dittto / doctrine-entity-factories by dittto

Allows doctrine to pull entities from factories instead of just reflection
Package Data
Maintainer Username: dittto
Maintainer Contact: nick@ditt.to (Nick Stacey)
Package Create Date: 2017-08-14
Package Last Update: 2018-08-14
Language: PHP
License: MIT
Last Refreshed: 2019-05-14 15:12:46
Package Statistics
Total Downloads: 924
Monthly Downloads: 26
Daily Downloads: 0
Total Stars: 1
Total Watchers: 0
Total Forks: 1
Total Open Issues: 1

Entity factories for Doctrine

With it's usage of simple PHP objects for entities, Doctrine is a very easy-to-use ORM. It instantiates these entities using reflection. If you want to use entities that rely on another object via dependency injection, however, then you're stuck with setter injection.

This code allows you to pull new entities from a factory instead, allowing constructor injection and cleaner code.

How to use

First up, install this plugin.

composer require dittto/doctrine-entity-factories

Next, let's create a factory for our entity. These needs to implement EntityFactoryInterface.

namespace App\Entities\Factories;

use App\Entities\TestEntity;
use Dittto\DoctrineEntityFactories\Doctrine\ORM\Mapping\EntityFactoryInterface;
use Illuminate\Contracts\Validation\Validator;

class TestEntityFactory implements EntityFactoryInterface
    private $validator;

    public function __construct(Validator $validator)
        $this->validator = $validator;

    public function getEntity()
        return new TestEntity($this->validator);

The more-common framework to use Doctrine with is Symfony, but you can also use Doctrine with Laravel. The following are instructions for how to use it with both.

With Laravel

To use Doctrine with Laravel, you can use this helpful plugin:

composer require laravel-doctrine/orm:1.3.*
php artisan vendor:publish --tag="config"

We're going to use a custom provider and one that exists within this plugin. The custom one is as follows:

namespace App\Providers;

use App\Entities\Factories\TestEntityFactoryInterface;
use App\Entities\TestEntity;
use Dittto\DoctrineEntityFactories\Doctrine\ORM\Mapping\EntityFactoryAware;
use Dittto\DoctrineEntityFactories\Doctrine\ORM\Provider\AbstractEntityFactoryServiceProvider;

class EntityFactoryServiceProvider extends AbstractEntityFactoryServiceProvider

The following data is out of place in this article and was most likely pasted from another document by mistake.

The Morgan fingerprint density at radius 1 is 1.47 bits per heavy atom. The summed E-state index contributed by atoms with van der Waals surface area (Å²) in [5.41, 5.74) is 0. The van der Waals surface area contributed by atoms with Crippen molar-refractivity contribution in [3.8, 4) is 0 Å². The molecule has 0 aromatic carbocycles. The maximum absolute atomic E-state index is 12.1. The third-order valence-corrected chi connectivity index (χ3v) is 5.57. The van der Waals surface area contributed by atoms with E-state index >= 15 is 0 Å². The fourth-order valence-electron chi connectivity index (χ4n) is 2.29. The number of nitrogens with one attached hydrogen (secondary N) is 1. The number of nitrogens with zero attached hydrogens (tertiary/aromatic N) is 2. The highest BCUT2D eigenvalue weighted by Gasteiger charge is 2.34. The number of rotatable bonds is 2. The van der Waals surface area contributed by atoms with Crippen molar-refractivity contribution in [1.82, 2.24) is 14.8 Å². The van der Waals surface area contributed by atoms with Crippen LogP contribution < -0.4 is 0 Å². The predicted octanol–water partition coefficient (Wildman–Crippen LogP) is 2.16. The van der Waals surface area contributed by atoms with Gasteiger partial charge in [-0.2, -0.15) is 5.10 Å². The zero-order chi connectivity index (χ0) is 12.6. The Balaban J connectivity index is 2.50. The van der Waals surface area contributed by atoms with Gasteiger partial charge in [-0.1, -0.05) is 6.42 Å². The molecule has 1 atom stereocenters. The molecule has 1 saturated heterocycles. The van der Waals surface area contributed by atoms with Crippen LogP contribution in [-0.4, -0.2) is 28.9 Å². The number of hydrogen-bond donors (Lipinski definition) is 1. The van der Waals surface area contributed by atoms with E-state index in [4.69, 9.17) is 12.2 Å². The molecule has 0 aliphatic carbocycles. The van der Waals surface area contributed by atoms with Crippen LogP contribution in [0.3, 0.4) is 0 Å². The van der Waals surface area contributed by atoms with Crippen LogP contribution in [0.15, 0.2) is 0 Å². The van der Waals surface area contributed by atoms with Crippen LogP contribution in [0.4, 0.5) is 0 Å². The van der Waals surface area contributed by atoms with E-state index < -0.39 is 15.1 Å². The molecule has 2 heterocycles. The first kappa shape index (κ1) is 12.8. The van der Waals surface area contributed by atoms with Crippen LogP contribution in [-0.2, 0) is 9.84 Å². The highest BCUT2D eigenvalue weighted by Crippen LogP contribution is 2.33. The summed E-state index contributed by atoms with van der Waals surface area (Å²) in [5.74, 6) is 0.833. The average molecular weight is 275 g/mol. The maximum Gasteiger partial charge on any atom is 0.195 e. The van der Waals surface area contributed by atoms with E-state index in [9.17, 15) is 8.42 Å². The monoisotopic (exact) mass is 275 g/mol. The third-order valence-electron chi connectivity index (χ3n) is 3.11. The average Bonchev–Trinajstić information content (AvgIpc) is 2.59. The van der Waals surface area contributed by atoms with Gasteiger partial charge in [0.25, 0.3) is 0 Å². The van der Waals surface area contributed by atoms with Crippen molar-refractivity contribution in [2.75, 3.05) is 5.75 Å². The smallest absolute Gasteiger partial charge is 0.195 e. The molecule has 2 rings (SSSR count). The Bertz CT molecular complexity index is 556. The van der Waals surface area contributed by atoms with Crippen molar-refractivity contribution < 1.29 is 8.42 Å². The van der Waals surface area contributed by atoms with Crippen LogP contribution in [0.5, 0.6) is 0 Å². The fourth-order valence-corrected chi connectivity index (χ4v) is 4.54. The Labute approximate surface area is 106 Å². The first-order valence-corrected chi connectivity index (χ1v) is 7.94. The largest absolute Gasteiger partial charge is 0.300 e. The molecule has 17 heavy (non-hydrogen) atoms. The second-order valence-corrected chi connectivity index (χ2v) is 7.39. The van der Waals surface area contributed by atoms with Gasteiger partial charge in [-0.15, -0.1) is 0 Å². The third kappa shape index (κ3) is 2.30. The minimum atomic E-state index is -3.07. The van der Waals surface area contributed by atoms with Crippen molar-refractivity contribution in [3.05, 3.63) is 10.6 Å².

public function registerEntityFactories(EntityFactoryAware $entityFactoryRegister)
            new TestEntityFactory($this->app->make('hash'))

This provider defers all objects. You can also convert that new TestEntityFactory into another object easily by extending register() and provides().

Next, we'll add the providers to the main app config:

// config/app.php
return [
'providers' => [

Lastly, we'll need to alter the doctrine config to use our plugin:

return [
    'managers' => [
        'default' => [
            'meta' => env('DOCTRINE_METADATA', 'yaml_with_entity_factories'),

With Symfony

As with most things with Symfony, we can use config for pretty much most things.

To start with, we're going to want to tell Symfony to use our metadata factory instead of the default Doctrine one:

# app/config/config.yml
                class_metadata_factory_name: Dittto\DoctrineEntityFactories\Doctrine\ORM\Mapping\ClassMetadataFactoryWithEntityFactories

If you're using multiple entity managers, this may change a bit, but you'll probably also have the understanding to make this work for your code.

Laravel, above, allows us to easily load additional code via it's service providers. For Symfony, we're going to take a slightly different approach and decorate Doctrine's EntityManager. The aim of both of these approaches is the same - to add our entity factories to it before Doctrine starts creating entities.

For Symfony, we're going to add some new services:

        public: false
        class: Dittto\DoctrineEntityFactories\Doctrine\ORM\Decorator\EntityFactoryManagerDecorator
        decorates: doctrine.orm.default_entity_manager
        arguments: [ "@dittto.doctrine_entity_factories.entity_factory_manager_decorator.inner" ]
            - [addEntityFactory, ['App\Entities\TestEntity', '@app.entities.factory.test']]

        class: App\Entities\Factories\Testfactory
        arguments: ['@validator']

It's here we'll use the calls definition to add in as many entity factories as we require. The first field is the full class name of the entity to be created by the factory.

The namespaces here look non-standard for Symfony, but that's purely to tie into the example above.


This plugin comes with it's own tests. To run these, clone the code and navigate to the directory. Then run the following:

composer install